Meet the guidelines

Before you apply with a lender, make sure to understand and meet the lender’s guidelines. Lenders typically lend up to 75 to 80 percent of the purchase price of the property. The days of lenders making loans equal to 100 percent or even 90 percent of a property’s value are long gone.

Lenders have guidelines concerning loan amounts, the locations where they lend and the types of loans offered. Make sure to understand a lender’s guidelines before submitting a loan application. Make sure the lender offers the type of loan you are seeking. Lenders do not want to waste time looking at loan applications that do not meet their lending objectives.

No lender wants to waste hours of time wading through reams of useless paperwork to ascertain whether or not to approve a loan. If a lender does not understand your request within a couple minutes, the loan will be passed over in favor of someone else’s application. The typical lender receives far more loan applications than they can actually close. 

This means a lender is not going to waste time on your application if the loan request does not stand out and demand attention. Your application needs to state all of the important information clearly and concisely. Many first-time or residential brokers do not understand the importance of a good loan package. Many worthwhile loans have been rejected because the broker did not present the request properly. A well-prepared request will contain the following:

  • A cover letter or executive summary explaining the transaction and the loan request;
  • A personal financial statement showing assets, liabilities, net worth and real estate owned;
  • A financial statement for the property that includes a summary of operating income and expenses; and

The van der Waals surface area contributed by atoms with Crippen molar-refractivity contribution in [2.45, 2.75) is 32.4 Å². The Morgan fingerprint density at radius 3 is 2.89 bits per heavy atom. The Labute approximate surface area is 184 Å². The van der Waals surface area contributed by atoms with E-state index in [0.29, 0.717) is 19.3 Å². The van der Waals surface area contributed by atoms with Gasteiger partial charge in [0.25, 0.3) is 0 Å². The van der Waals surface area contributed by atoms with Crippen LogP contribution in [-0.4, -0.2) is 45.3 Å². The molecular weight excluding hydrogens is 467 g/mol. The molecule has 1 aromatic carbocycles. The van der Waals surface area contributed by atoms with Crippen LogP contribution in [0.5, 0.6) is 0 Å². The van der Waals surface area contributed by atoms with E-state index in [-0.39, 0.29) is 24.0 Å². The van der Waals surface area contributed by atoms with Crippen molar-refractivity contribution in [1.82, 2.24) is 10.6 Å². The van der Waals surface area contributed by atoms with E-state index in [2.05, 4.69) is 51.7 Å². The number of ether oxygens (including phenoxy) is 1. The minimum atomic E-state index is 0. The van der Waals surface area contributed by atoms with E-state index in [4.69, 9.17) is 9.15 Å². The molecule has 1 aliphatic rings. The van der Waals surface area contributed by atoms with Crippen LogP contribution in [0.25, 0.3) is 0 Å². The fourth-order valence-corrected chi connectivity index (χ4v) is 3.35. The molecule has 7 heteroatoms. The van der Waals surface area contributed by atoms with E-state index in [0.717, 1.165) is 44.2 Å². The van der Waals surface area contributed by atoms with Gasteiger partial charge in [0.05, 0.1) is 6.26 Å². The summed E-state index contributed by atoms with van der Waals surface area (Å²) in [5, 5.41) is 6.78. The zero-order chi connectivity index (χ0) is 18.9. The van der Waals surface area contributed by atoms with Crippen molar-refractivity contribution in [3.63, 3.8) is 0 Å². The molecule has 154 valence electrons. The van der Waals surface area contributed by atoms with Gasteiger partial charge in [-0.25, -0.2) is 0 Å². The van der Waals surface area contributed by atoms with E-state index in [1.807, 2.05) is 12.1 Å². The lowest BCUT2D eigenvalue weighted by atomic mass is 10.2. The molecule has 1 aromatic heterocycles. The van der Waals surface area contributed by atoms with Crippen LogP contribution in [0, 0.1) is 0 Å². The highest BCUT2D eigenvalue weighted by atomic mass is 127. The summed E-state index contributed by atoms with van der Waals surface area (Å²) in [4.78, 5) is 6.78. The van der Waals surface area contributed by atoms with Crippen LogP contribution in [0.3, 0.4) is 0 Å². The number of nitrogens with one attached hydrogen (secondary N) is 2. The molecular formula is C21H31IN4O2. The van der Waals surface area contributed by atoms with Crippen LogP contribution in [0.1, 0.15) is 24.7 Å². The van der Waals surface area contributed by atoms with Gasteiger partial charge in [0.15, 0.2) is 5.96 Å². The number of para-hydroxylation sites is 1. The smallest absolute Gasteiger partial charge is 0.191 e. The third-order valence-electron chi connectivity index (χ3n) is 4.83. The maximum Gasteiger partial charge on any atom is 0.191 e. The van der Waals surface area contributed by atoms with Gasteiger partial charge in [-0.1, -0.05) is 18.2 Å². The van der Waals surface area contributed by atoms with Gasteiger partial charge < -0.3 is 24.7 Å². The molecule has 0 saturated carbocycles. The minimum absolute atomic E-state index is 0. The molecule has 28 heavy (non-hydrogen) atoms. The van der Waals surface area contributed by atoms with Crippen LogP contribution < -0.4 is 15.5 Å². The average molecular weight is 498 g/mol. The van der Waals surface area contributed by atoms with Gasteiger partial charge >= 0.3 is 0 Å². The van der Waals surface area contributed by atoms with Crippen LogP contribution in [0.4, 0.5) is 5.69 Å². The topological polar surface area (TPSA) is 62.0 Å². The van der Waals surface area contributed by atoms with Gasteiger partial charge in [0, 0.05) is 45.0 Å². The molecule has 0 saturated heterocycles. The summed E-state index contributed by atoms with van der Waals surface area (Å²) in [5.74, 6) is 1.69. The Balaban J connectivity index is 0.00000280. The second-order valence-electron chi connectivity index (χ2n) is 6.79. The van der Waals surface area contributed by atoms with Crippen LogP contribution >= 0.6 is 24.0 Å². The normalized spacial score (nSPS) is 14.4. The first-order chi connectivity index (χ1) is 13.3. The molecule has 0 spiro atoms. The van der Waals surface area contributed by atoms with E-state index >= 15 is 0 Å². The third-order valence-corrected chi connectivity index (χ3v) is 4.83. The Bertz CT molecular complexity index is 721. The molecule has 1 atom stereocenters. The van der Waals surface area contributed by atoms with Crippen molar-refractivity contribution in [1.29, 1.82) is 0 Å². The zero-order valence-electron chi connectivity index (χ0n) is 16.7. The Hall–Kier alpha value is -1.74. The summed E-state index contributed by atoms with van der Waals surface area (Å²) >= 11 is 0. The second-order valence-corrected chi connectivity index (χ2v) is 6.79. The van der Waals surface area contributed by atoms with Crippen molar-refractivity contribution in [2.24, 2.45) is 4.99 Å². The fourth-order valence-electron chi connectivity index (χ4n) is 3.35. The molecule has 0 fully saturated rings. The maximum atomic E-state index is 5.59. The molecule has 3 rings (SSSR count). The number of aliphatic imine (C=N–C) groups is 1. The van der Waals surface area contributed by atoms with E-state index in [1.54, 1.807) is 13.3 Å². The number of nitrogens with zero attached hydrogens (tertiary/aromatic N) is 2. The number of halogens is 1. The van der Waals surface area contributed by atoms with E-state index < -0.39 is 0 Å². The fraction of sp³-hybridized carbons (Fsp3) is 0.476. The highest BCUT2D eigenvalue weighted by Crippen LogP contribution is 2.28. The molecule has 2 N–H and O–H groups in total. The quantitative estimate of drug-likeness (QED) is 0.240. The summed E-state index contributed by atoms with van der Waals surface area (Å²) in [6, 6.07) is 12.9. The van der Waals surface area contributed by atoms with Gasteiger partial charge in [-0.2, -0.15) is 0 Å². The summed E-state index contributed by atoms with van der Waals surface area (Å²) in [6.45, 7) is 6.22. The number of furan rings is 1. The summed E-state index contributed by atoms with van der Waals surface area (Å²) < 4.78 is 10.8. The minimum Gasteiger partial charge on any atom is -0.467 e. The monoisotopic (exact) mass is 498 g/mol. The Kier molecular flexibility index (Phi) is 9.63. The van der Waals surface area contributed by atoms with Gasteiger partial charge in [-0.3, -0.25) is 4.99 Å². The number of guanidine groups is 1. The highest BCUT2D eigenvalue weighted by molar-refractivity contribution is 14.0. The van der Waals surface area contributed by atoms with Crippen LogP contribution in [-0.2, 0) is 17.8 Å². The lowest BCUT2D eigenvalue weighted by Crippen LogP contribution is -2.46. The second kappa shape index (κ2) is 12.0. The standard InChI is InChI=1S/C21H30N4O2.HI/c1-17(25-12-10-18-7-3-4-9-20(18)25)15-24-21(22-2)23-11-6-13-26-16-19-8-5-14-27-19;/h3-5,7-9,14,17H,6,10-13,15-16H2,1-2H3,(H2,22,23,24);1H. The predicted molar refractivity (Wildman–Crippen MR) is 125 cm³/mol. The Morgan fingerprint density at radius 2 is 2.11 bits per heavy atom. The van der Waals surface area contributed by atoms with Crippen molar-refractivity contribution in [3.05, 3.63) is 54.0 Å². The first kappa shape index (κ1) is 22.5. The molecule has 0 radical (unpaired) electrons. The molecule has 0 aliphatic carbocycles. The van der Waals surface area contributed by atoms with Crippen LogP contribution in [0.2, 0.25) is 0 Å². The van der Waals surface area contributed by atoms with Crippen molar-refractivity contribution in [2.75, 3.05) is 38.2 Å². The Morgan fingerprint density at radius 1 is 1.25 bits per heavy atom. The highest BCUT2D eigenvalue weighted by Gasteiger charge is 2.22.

• A current rent roll, as well as a financial pro forma and digital photos of the property.

Be available

Lenders will invariably have questions after they review the initial submission. Make sure the lender can reach you easily. If a lender gets no answer, a child answering a home phone, or a mailbox that is full, they will likely move on to the next deal. Most importantly, do not make up answers you think the lender wants to hear. 

Answer truthfully. If you do not know the answer, speak to the borrower and find out. Don’t assume anything. Wrong answers up front usually derail the loan process later after a lot of work has been done.

As a broker, your job is to manage the borrower’s expectations and keep them informed. If the borrower requests terms that don’t meet the lender’s guidelines, say so up front. Don’t wait until a commitment letter is issued to tell your client that the terms a lender offered differ from the client’s original request. 

• • •

Borrowers who use the services of a commercial mortgage broker expect the broker to act professionally, understand the loan process and to know which lenders to approach. An experienced broker will understand how to prepare a loan package that covers all of the necessary information in a concise and well-written package.

That broker will understand each lender’s guidelines and requirements, and choose only those lenders that are likely to approve the loan on terms acceptable to the borrower. The mortage broker will be expected to demonstrate a skill set that the borrower lacks, or else why would the borrower agree to a broker fee in the first place? Most importantly, a good broker will guide the transaction from start to finish, ensuring that both a lender’s and borrower’s needs are met in an expeditious manner.